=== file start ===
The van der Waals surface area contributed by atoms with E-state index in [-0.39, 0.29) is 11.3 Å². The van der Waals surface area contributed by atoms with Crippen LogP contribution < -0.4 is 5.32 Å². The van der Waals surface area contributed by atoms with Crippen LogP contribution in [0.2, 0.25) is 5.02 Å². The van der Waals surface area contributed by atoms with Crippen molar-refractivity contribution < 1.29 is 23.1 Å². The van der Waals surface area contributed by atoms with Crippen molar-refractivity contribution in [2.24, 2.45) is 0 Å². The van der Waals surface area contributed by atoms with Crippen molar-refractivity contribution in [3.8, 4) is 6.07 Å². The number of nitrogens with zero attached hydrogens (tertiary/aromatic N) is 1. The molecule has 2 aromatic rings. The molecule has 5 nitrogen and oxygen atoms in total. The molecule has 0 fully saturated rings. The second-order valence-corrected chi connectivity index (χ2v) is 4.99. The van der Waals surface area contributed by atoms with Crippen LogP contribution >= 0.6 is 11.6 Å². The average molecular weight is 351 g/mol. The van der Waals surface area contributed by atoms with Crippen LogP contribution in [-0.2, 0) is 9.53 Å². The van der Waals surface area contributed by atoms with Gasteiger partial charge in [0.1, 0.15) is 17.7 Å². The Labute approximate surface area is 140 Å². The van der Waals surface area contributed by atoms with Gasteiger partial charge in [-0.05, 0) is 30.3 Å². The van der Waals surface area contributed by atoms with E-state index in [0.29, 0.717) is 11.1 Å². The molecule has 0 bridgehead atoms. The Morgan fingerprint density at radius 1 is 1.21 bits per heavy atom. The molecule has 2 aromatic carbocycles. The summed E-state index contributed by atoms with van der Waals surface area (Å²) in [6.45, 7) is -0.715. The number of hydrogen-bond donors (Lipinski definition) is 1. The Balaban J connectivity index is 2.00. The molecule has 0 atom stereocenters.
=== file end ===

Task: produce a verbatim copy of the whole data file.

The van der Waals surface area contributed by atoms with E-state index in [-0.39, 0.29) is 11.3 Å². The van der Waals surface area contributed by atoms with Crippen LogP contribution < -0.4 is 5.32 Å². The van der Waals surface area contributed by atoms with Crippen LogP contribution in [0.2, 0.25) is 5.02 Å². The van der Waals surface area contributed by atoms with Crippen molar-refractivity contribution < 1.29 is 23.1 Å². The van der Waals surface area contributed by atoms with Crippen molar-refractivity contribution in [2.24, 2.45) is 0 Å². The van der Waals surface area contributed by atoms with Crippen molar-refractivity contribution in [3.8, 4) is 6.07 Å². The number of nitrogens with zero attached hydrogens (tertiary/aromatic N) is 1. The molecule has 2 aromatic rings. The molecule has 5 nitrogen and oxygen atoms in total. The molecule has 0 fully saturated rings. The second-order valence-corrected chi connectivity index (χ2v) is 4.99. The van der Waals surface area contributed by atoms with Crippen LogP contribution >= 0.6 is 11.6 Å². The average molecular weight is 351 g/mol. The van der Waals surface area contributed by atoms with Crippen LogP contribution in [-0.2, 0) is 9.53 Å². The van der Waals surface area contributed by atoms with Gasteiger partial charge in [0.1, 0.15) is 17.7 Å². The Labute approximate surface area is 140 Å². The van der Waals surface area contributed by atoms with Gasteiger partial charge in [-0.05, 0) is 30.3 Å². The van der Waals surface area contributed by atoms with E-state index in [0.29, 0.717) is 11.1 Å². The molecule has 0 bridgehead atoms. The Morgan fingerprint density at radius 1 is 1.21 bits per heavy atom. The molecule has 2 aromatic carbocycles. The summed E-state index contributed by atoms with van der Waals surface area (Å²) in [6.45, 7) is -0.715. The number of hydrogen-bond donors (Lipinski definition) is 1. The Balaban J connectivity index is 2.00. The molecule has 0 atom stereocenters.